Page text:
That’s an equivalent of what Jesus does to His disciples in this moment. They are drinking the four cups of “Sanctification, Deliverance, Redemption, and Praise” like they have every year of their lives, and on cup number three Jesus drops the bombshell announcement, “This cup is the new covenant in My blood which is poured out for you.” He rips the bread in two down the middle (I wonder if He shuddered?) and announces, “This is My body given for you.” He picks up the tradition they’ve been observing for over a thousand years and says, “This is Me.”

With those words, He reveals that He knows He has to die and He knows why. Because He is the Passover Sacrifice, the Lamb whose blood will save their lives. And He has been looking forward to this dinner where He will tell them so.

And it is only after that dinner is over that He takes them outside to their favorite secret garden spot (another place where they have so many good memories, which is about to become a place of trauma tonight) and lets Himself feel all the emotions that I would have been feeling all this time. By the reckoning of His culture, each new day starts with the sunset of the day before; the sun has set, and so the day of His suffering is now, finally, Today and not Tomorrow. Now He will let Himself feel all His dread of the cross. He tells His disciples to watch and pray (they don’t) and then He takes a few more steps into the trees for privacy, throws Himself down on the ground, and lets it all out.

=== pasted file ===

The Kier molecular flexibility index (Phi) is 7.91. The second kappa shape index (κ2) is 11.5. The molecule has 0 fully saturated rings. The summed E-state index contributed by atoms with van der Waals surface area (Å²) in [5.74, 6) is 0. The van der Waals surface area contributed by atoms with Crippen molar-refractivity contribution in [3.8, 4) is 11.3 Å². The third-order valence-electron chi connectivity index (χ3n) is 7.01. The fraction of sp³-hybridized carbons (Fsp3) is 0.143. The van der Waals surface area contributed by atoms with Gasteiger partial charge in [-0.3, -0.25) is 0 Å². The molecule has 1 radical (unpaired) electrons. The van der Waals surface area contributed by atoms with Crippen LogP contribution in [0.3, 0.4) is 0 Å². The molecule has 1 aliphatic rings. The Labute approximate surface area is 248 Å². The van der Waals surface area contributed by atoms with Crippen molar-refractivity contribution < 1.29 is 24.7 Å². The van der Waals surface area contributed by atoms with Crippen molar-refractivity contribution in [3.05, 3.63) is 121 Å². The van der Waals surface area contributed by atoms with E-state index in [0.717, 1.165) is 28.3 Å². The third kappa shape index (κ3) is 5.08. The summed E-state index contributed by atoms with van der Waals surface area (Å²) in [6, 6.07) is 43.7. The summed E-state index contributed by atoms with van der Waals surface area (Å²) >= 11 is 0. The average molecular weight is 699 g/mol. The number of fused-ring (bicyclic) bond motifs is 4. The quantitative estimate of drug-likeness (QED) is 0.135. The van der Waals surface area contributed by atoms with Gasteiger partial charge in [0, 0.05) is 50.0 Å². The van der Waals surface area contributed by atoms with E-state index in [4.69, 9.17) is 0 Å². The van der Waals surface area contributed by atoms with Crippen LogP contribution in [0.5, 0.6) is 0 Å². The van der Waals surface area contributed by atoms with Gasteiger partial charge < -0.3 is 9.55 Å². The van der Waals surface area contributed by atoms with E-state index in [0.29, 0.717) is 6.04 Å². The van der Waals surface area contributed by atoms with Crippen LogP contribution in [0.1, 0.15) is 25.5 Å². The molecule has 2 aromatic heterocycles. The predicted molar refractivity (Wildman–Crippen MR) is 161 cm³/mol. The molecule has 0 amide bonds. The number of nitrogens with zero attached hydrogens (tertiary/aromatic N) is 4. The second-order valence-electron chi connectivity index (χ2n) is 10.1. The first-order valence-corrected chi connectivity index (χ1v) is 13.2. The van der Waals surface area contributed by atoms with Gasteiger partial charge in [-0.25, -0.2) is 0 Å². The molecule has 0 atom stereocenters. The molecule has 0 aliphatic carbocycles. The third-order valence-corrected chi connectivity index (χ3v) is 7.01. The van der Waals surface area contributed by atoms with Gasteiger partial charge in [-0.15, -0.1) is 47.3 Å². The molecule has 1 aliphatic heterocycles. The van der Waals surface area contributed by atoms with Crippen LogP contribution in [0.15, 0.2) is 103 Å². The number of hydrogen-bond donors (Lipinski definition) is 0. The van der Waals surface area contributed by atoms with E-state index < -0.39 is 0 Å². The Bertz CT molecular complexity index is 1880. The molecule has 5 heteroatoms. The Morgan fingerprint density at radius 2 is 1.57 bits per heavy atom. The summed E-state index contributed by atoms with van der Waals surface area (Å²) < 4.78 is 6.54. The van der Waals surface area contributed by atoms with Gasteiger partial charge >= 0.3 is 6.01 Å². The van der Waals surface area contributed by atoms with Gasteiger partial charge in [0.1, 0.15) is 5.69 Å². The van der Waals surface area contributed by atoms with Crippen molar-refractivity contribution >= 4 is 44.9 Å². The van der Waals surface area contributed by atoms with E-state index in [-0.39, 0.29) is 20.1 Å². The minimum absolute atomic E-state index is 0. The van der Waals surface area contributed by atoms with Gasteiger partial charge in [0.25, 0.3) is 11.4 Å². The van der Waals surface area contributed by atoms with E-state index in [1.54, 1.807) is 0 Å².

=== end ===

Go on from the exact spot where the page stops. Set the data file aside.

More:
He cries.

He screams.

He sobs.

He shakes.

He begs His Father to find a way out of this.

Hebrews 5:7 describes Jesus’ prayers in this moment as “with loud crying” or “with strong crying and tears.” And the verse ends with the surprising statement that “He was heard because of his reverent submission.” It doesn’t look to me like He was “heard.” Jesus’ Father did not say “Yes” to His prayer for a way out of the cross. He wasn’t rescued from one minute of the screaming pain of it. Jesus realized that, and ended His prayer with the bravest sentence that has ever been spoken:

Yet not my will but Yours be done.

It’s such a powerful sentence that all His spiritual children after Him have prayed it, too. I’ve said it in more situations than I can count. But none of them were anywhere near as hard as His.

And even Jesus had to repeat that whole pleading-and-submitting process three times before He was ready to go through with it (Matthew 26:44).

Ultimately, the whole world would see that Jesus “was heard” by His Father when His incredibly proud and pleased Father raised Him from the dead. But for most of my life I have overlooked the fact that in this most difficult of all moments, the Father sent a very clear sign that He had heard and was incredibly pleased with Jesus’ sobbing prayer of surrender:

An angel showed up.

This angel had no message to deliver.

There were probably no words for this moment, anyway.